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February 13, 1966 - Image 1

Resource type:
The Michigan Daily, 1966-02-13

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See Editorial Page


S ir

:4IaiI t

Turning colder in
the evening

Seventy-Five Years of Editorial Freedom


Federal Research Funds

Doubled in Five

Scientific research funds from
the federal government have dou-
bled in the last five years and the
outlook is for more financial sup-
port of other areas of scholarship
than the 'hard" sciences. This is
the review and forecast made by
National Science Foundation Di-
rector Leland Haworth in the
NSF's 15th Annual Report, releas-
ed last week.
Haworth noted that federal al-
locations for research and develop-
ment have increased from $8.1 bil-
lion in 1960 to $16.1 billion in fis-
cal 1965. The largest increase came
in the category of basic research,
which tripled while development
funds did not quite double.
Haworth said this was a signifi-
cant shift in federal policy from
the early 1950's when the major
emphasis of government spending

was for immediate, practical appli-
cations of research in military de-
fense, public health, conservation
and industrial development.
Haworth said that the passage
last summer of an act creating a
National Foundation for the Arts
and Humanities indicates that the
federal government is genuinely
interested in increasing support
for all levels of education in the
United States.
"There is no reason to believe
that science will suffer by sharing
the spotlight of federal support
with other branches of scholar-
ship. Rather, science can be ex-
pected to prosper all the more as
a climate more favorable to scho-
larship in general is developed,"
wrote Haworth.
The National Science Founda-
tion was established in 1950 to
raise the level of scientific re-

search and education in the
United States. The NSF, accord-
ing to Haworth, plays a funda-
mental role in the formation of a
national science policy.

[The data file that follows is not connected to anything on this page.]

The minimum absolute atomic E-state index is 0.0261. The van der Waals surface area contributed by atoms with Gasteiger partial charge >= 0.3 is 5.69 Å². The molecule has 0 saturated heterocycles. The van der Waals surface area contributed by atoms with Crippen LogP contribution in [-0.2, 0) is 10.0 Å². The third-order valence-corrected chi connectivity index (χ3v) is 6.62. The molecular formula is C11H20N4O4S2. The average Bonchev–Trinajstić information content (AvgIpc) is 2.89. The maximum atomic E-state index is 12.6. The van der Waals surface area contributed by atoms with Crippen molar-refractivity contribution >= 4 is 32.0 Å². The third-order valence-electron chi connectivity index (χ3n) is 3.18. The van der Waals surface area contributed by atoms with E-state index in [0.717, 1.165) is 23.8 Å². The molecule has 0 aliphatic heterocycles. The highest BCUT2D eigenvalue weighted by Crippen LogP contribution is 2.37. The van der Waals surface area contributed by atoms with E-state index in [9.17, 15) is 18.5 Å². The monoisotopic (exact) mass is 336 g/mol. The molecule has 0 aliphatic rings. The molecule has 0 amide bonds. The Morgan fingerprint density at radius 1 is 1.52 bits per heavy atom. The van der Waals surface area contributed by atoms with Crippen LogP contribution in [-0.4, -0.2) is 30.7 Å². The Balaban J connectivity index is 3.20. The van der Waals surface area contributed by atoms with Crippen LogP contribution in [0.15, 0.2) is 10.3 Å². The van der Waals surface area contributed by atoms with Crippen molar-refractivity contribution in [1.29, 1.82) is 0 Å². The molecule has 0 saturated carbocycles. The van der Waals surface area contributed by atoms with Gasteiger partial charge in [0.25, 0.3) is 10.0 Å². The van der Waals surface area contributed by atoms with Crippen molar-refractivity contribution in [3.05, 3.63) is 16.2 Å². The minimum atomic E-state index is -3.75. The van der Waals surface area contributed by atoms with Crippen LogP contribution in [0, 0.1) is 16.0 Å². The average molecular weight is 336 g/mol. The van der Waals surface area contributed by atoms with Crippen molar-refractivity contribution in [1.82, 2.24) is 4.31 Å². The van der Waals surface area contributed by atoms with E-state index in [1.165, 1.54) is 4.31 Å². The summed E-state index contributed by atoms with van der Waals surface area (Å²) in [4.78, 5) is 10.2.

Originally NSF concerned itself
with studying, gathering -data and
oublishing reports on government
and non-governmental activities in
science, attempting to build up a
unified picture of scientific policy
across the nation.
Many of the policy-making du-
ties of NSF for the federal govern-
ment have been transferred to the
Office of Science and Technology
(OST), created in 1962. However,
NSF is by law responsible for "the
broader context beyond the per-
imeters of the federal complex."
To this end, NSF spent a total of
$415.8 million in fiscal 1965, most-
ly on basic research projects and
science education programs.

Basic research monies from NSF
went largely to academic and
other institutions closely allied
with campuses across the coun-
try. Of all federal funds allocated
for science research and educa-
tion, about $1.8 billion, or 10 per
cent, are funneled into the edu-
cational institutions, according to
Rep. Henry Reuss (D-Wis). Thus
it would seem that NSF handles
about one-fourth of the federal
allocations to educational institu-
Both Reuss' figures and those
presented by the NSF annual re-
port indicate that the majority of
the money. went to five states:
California, Illinois, New York,
Massachusetts, and the Maryland-
District of Columbia area. The
state of Michigan was sixth on the
NSF list, with a total of $4.9 mil-
lion going to six universities and
two other establishments.

According to Reuss, in an article
in The Nation, 98 per cent of fed-
eral research funds go to the
natural sciences and the other 2
.per cent go to the humanities and
social sciences. Yet, the NSF's
$119 million direct appropriations
to colleges and universities includ-
ed $9 million for the social